|M.Sc Student||Goren Roni|
|Subject||A Reappraisal of Reappraisal: The Effect of Emotion|
Regulation Strategy and Observed Anger Intensity
|Department||Department of Industrial Engineering and Management||Supervisor||Professor Ella Miron-Spektor|
|Full Thesis text - in Hebrew|
In a competitive and increasingly dynamic organizational world, creativity has become essential for organizational succeed and long term survival. Thus, practitioners and scholars are increasingly interested in factors that contribute to creative thinking. Of rising interest, is the impact of negative emotion on creativity in general, and the impact of anger in particular. The current study extends this line of research by examining how the intensity of the observed anger and the emotion regulation strategy applied by the observers affect their creativity.
The few studies that examined the effect of observing anger and aggression on problem solving revealed inconsistent findings. On the one hand, observing anger elicits a sense of threat which in turn hinders performance in complex and creative tasks. Others demonstrated that seeing other's rudeness impedes observers’ execution of complex problems, and showed that cognitive performances are harmed following an exposure to a verbal aggressive client. In a similar vein, people who were exposed to a disrespectful and unfair customer performed worse at work and felt negative emotions. On the other hand, others have claimed that exposure to other's anger can enhance problem resolution, negotiations' cooperation and compliance, and long-term relationships at work amongst employees.
The current study suggests that a possible explanation for these mixed findings has to do with the intensity of the observed anger and the emotion regulation strategy of the observer while witnessing the anger situation. Furthermore, although the intensity of observed anger was suggested as an important factor that may shape the effect of anger on the observes, the effect of observed anger intensity on observers' ability to solve problems was not examined. The current research bridges this gap in the literature by examining how emotion regulation strategies of the observers affect their ability to solve creative problems and by examining how the intensity of the observed anger affects this ability. We compared two well-studied emotion regulation strategies: reappraisal and distraction.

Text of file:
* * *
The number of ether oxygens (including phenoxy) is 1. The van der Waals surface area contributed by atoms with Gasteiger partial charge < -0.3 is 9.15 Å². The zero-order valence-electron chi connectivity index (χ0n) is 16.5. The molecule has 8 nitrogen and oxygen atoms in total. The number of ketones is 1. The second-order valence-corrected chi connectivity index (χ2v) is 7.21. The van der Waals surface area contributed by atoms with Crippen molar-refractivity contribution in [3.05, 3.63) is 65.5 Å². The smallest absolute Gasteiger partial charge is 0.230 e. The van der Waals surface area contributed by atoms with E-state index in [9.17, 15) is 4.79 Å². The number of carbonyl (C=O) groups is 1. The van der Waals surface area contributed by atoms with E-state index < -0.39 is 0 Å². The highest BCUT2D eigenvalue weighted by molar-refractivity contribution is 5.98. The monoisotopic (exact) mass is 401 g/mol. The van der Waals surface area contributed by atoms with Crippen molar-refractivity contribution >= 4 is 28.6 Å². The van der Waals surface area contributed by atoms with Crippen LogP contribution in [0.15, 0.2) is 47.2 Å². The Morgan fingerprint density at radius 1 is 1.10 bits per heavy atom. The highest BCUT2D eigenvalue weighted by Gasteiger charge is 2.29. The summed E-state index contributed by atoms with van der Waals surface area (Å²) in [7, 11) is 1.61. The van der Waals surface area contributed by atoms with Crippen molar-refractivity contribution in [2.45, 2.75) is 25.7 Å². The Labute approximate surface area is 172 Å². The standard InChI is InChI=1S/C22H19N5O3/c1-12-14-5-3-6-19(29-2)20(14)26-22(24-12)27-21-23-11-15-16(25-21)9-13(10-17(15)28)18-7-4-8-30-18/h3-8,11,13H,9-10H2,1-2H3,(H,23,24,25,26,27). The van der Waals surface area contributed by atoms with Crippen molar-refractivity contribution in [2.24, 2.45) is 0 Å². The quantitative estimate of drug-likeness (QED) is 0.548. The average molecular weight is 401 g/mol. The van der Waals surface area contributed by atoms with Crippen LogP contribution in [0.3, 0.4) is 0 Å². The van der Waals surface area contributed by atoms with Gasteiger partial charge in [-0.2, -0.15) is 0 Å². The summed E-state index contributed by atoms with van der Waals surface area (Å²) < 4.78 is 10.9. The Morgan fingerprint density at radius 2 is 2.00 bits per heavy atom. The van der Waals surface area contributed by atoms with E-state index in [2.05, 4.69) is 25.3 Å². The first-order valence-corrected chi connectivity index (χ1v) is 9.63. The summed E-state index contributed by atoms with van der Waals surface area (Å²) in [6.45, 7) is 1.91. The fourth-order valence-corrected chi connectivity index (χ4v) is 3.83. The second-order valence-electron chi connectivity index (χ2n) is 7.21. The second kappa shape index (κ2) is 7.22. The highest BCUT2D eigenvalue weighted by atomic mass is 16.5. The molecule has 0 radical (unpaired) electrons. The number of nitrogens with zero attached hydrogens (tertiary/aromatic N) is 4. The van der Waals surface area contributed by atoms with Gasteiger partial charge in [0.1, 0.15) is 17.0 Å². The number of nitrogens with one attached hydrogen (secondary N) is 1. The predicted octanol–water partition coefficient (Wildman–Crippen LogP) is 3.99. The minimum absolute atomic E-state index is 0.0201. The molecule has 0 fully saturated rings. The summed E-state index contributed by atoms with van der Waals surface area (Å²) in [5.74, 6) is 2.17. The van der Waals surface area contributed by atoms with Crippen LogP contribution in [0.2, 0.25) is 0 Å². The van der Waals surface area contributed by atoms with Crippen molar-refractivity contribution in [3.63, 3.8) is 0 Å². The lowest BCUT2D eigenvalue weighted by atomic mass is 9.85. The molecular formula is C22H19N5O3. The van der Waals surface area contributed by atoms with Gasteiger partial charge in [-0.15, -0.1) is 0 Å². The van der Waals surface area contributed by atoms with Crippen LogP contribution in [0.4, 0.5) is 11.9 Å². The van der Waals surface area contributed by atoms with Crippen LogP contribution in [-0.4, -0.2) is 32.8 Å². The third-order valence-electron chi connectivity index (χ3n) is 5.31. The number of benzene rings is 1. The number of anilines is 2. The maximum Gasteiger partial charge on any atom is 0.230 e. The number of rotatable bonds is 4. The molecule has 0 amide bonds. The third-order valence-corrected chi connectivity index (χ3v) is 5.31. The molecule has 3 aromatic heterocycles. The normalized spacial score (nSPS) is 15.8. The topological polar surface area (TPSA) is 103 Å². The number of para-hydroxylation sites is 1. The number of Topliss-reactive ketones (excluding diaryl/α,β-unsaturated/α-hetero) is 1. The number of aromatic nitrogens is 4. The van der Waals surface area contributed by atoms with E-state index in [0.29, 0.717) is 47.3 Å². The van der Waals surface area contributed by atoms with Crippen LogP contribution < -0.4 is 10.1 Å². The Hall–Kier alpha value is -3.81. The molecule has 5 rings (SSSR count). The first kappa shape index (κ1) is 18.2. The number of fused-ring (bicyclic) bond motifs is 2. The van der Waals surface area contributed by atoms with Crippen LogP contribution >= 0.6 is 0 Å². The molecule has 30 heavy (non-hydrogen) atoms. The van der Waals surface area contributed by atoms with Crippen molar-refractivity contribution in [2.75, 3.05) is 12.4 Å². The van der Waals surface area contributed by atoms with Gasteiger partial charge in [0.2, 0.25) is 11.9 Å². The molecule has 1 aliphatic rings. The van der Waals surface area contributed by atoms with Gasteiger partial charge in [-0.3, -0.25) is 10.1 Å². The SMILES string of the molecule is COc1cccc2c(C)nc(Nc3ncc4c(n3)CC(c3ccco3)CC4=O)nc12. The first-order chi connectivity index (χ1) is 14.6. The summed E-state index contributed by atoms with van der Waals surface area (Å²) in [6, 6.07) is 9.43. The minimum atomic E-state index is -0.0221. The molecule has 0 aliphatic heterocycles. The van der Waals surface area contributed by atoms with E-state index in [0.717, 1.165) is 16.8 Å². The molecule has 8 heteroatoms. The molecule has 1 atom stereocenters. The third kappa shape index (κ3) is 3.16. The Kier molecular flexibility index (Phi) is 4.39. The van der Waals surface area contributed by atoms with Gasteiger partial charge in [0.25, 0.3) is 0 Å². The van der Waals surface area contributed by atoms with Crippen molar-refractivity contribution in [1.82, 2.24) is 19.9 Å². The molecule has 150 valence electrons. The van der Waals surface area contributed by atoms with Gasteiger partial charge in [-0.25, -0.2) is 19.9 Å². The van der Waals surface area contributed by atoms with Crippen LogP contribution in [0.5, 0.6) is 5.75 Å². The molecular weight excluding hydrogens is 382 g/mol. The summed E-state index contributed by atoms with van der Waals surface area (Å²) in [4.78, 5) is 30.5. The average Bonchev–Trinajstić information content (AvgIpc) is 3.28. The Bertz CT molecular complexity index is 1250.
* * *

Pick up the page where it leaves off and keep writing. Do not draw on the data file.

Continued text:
We suggest that observing intense anger will be more detrimental to creativity than observing mild anger, and that reappraising the observed anger is less detrimental to creativity than distracting one’s mind from the observed anger. Results of a laboratory experiment were somewhat supportive of our predictions. As we predicted, individuals who distracted their mind from the observed anger performed less creatively than individuals who reappraised the anger event, or did not regulate their emotions. Individuals who reappraised the observed anger were as creative as individuals in the control condition. In addition, intense observed anger harmed the observer's cognitive flexibility, an important dimension of creativity, more than mild observed anger. Thus, the main conclusions from the current study are that the intensity of observed anger limits cognitive flexibility and that distracting one’s mind from the anger sources, requires emotional and cognitive resources and may hinder creativity. Assuming that individuals can regulate their emotions and choose the most appropriate strategy, our findings suggest that in the face of others’ anger, individuals should try reappraise the anger rather than distract their mind from it.